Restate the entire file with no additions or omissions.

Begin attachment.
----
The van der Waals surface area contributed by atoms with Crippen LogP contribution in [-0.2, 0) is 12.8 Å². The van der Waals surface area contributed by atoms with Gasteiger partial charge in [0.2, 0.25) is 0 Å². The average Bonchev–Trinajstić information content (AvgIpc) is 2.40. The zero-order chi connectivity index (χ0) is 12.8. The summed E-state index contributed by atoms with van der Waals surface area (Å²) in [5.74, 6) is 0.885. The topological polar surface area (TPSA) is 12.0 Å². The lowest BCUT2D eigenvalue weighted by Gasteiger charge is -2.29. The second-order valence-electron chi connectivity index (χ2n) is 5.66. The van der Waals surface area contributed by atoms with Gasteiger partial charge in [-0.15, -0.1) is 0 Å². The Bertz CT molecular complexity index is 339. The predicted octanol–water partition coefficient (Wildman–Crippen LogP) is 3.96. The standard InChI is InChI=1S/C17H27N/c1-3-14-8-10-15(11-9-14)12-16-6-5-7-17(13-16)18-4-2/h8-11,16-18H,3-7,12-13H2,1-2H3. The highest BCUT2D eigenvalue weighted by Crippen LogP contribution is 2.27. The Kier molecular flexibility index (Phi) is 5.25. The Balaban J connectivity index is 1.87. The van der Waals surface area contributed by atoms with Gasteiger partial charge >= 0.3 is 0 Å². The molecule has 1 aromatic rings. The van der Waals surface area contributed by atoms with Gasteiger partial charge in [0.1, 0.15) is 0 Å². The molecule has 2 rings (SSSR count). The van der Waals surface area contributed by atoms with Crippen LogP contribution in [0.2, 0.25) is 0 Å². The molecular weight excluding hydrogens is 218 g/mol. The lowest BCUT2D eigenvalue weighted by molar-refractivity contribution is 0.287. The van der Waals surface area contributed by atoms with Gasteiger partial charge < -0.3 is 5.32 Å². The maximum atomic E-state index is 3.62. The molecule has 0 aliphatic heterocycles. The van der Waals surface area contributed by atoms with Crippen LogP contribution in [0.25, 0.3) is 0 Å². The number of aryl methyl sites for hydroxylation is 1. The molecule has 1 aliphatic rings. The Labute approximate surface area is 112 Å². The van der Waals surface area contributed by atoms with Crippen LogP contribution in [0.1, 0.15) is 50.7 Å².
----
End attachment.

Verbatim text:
The van der Waals surface area contributed by atoms with Crippen LogP contribution in [-0.2, 0) is 12.8 Å². The van der Waals surface area contributed by atoms with Gasteiger partial charge in [0.2, 0.25) is 0 Å². The average Bonchev–Trinajstić information content (AvgIpc) is 2.40. The zero-order chi connectivity index (χ0) is 12.8. The summed E-state index contributed by atoms with van der Waals surface area (Å²) in [5.74, 6) is 0.885. The topological polar surface area (TPSA) is 12.0 Å². The lowest BCUT2D eigenvalue weighted by Gasteiger charge is -2.29. The second-order valence-electron chi connectivity index (χ2n) is 5.66. The van der Waals surface area contributed by atoms with Gasteiger partial charge in [-0.15, -0.1) is 0 Å². The Bertz CT molecular complexity index is 339. The predicted octanol–water partition coefficient (Wildman–Crippen LogP) is 3.96. The standard InChI is InChI=1S/C17H27N/c1-3-14-8-10-15(11-9-14)12-16-6-5-7-17(13-16)18-4-2/h8-11,16-18H,3-7,12-13H2,1-2H3. The highest BCUT2D eigenvalue weighted by Crippen LogP contribution is 2.27. The Kier molecular flexibility index (Phi) is 5.25. The Balaban J connectivity index is 1.87. The van der Waals surface area contributed by atoms with Gasteiger partial charge >= 0.3 is 0 Å². The molecule has 1 aromatic rings. The van der Waals surface area contributed by atoms with Gasteiger partial charge in [0.1, 0.15) is 0 Å². The molecule has 2 rings (SSSR count). The van der Waals surface area contributed by atoms with Crippen LogP contribution in [0.2, 0.25) is 0 Å². The molecular weight excluding hydrogens is 218 g/mol. The lowest BCUT2D eigenvalue weighted by molar-refractivity contribution is 0.287. The van der Waals surface area contributed by atoms with Gasteiger partial charge < -0.3 is 5.32 Å². The maximum atomic E-state index is 3.62. The molecule has 0 aliphatic heterocycles. The van der Waals surface area contributed by atoms with Crippen LogP contribution in [0.25, 0.3) is 0 Å². The number of aryl methyl sites for hydroxylation is 1. The molecule has 1 aliphatic rings. The Labute approximate surface area is 112 Å². The van der Waals surface area contributed by atoms with Crippen LogP contribution in [0.1, 0.15) is 50.7 Å².